Two little-known Russian companies that signed oil and gas deals with Syria last year have links to a secretive businessman believed to be running a private military contractor, the investigative Novaya Gazeta newspaper reported Sunday.
Syria's parliament in December approved contracts for oil exploration with two Russian companies, Mercury and Velada. Syria’s oil minister had said that the three blocs in the contracts each contain at least 250 billion cubic meters of gas.
Mercury and Velada have ties to Kremlin-linked catering magnate Yevgeny Prigozhin, who is often referred to as “Putin’s chef” and was indicted by the U.S. on suspicion of election meddling, according to Novaya Gazeta’s investigation.
Mercury apparently changed its profile from catering to geological surveying sometime in or prior to 2017, Novaya Gazeta reported, citing its former managing director’s publicly available resume. In 2016, the Russian-language U.S. broadcaster Current Time spoke with an unnamed Mercury helicopter pilot who said his task was to transport Prigozhin or his wife to remote parts of St. Petersburg.
Velada’s chief executive between 2015-2018 reportedly ran the one-person company while also working as an assistant manager at Prigozhin’s Concord Management and Consulting company.
Prigozhin is also believed to be behind the Wagner Group, a shadowy mercenary organization suspected of fighting on behalf of the Russian government in Syria, eastern Ukraine, Libya and sub-Saharan Africa.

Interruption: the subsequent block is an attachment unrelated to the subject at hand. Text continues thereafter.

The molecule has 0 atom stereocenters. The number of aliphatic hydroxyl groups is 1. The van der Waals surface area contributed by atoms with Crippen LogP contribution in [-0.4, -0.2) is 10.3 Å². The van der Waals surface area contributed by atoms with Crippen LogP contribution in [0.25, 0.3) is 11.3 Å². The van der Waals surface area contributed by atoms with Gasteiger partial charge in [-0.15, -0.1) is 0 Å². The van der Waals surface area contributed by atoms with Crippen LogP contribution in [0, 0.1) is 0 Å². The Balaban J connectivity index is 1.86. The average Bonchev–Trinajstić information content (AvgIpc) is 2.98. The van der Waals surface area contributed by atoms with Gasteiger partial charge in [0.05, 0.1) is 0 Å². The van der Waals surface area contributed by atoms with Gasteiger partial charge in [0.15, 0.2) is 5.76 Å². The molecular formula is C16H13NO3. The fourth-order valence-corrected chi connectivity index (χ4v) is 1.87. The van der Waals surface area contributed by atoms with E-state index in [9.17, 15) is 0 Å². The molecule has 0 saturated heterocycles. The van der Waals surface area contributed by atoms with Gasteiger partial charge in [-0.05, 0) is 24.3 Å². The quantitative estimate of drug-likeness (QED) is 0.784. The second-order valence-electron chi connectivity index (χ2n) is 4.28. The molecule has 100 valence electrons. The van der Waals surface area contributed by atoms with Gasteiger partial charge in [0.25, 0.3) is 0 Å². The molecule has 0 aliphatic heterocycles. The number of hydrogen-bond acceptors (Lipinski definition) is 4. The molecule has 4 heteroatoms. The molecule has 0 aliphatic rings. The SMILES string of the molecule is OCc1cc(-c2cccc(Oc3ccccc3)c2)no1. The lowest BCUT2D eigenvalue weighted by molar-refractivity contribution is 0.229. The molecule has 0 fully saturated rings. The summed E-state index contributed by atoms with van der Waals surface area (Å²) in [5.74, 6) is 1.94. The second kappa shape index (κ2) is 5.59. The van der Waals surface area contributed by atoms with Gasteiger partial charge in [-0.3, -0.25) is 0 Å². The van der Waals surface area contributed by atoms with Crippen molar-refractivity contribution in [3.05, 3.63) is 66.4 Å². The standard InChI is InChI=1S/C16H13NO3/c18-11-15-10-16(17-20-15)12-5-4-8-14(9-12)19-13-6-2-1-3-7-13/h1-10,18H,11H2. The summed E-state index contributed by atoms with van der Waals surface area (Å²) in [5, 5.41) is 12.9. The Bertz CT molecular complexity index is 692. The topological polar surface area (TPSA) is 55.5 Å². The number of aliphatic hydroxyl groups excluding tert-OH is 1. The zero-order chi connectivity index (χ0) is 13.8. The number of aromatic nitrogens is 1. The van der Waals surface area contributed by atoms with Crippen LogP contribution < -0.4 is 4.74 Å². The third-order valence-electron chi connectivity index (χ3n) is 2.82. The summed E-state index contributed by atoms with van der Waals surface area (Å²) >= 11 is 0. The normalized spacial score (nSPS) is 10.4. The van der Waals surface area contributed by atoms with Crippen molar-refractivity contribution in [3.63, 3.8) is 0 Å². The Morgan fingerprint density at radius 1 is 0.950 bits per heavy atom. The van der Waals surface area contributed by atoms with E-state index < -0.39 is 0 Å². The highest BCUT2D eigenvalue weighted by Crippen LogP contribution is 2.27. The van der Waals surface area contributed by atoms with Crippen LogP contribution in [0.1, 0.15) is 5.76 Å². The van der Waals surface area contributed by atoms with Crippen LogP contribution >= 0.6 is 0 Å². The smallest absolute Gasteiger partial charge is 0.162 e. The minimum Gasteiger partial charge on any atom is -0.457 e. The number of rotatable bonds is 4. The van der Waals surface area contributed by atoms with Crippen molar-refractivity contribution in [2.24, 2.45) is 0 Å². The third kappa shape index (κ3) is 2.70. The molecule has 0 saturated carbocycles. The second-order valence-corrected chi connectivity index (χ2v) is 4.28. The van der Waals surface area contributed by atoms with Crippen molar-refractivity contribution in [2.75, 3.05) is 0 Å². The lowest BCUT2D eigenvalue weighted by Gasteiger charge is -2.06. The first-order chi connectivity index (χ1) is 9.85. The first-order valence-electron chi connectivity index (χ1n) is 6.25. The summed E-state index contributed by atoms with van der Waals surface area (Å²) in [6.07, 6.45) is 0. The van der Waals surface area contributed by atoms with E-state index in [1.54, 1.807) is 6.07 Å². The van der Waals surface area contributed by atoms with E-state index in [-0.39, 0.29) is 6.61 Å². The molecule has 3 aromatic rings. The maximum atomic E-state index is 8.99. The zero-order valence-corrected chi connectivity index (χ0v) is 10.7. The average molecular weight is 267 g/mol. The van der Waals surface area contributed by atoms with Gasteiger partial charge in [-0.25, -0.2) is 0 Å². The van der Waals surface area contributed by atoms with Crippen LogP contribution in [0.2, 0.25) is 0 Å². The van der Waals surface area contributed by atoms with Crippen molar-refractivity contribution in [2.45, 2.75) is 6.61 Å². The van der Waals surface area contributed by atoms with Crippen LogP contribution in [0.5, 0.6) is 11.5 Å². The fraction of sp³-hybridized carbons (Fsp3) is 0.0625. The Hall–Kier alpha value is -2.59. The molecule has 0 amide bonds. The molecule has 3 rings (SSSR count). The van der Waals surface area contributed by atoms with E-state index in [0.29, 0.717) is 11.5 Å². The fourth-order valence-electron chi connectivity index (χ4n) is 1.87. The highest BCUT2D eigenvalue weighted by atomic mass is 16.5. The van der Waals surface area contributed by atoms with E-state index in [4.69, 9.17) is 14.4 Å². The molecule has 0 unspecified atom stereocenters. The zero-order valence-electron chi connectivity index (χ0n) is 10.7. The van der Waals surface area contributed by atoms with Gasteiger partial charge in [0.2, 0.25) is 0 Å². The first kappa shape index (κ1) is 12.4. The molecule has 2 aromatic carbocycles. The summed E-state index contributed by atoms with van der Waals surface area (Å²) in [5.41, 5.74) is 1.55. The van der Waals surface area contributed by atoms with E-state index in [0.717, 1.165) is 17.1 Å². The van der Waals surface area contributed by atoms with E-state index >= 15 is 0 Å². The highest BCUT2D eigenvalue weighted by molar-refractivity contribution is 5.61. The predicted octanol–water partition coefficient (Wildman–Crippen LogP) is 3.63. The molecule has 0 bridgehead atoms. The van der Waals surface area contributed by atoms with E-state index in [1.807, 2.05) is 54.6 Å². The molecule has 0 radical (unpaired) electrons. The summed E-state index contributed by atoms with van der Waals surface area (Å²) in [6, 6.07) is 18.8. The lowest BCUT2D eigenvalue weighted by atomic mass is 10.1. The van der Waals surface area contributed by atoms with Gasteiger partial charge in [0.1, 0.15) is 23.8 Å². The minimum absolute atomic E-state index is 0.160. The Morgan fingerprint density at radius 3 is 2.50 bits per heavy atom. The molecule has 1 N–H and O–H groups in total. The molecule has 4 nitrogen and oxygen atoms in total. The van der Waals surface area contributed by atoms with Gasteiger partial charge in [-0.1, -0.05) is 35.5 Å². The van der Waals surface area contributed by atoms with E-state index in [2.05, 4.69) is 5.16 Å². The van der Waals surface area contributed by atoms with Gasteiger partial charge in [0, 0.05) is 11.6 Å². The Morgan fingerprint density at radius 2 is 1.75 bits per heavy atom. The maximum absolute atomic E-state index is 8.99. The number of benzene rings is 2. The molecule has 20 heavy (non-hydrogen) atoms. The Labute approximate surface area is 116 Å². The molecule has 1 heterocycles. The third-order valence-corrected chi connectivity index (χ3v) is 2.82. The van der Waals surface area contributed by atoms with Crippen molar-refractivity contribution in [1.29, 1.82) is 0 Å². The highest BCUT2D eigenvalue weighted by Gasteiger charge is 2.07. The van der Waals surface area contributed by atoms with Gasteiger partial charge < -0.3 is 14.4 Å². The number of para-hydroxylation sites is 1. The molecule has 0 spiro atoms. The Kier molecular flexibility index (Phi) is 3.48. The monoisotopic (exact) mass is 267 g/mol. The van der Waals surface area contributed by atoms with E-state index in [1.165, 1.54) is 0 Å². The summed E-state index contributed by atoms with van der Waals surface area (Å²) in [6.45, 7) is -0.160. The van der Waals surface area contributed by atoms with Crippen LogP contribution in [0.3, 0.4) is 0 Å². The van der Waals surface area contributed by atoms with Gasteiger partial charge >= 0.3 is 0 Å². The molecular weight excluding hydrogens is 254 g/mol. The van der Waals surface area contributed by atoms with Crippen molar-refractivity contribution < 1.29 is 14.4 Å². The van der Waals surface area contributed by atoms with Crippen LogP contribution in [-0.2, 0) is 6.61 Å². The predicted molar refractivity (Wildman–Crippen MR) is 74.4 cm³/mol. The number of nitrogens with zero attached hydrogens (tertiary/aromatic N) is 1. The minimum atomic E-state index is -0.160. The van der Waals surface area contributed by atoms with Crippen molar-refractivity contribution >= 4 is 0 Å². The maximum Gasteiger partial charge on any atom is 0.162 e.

“The choice of a partner was obvious for Syria: The exploration and development contract goes to those who recapture the oilfields and protect them with their own armed forces,” Novaya Gazeta wrote.
The publication estimated that Prigozhin’s companies extracted $20 million worth of natural resources in Syria per month in 2018.
Prigozhin’s press service said Velada and Mercury have “no relation” to the businessman’s conglomerate.
The two companies are some of several players to have secured oil exploration deals in Syria.
After a preliminary deal in 2016, Syria’s state oil company was reported in 2018 to have signed a binding agreement offering Russia’s Evro Polis 25% of the profits from oil refineries it liberated from the Islamic State.
Reports have claimed that Evro Polis is a front for Wagner.
Shunned by Western powers, Syrian President Bashar al-Assad has looked to allies Russia and Iran to play a role in rebuilding after they helped his forces reclaim most of the country hit by more than eight years of war.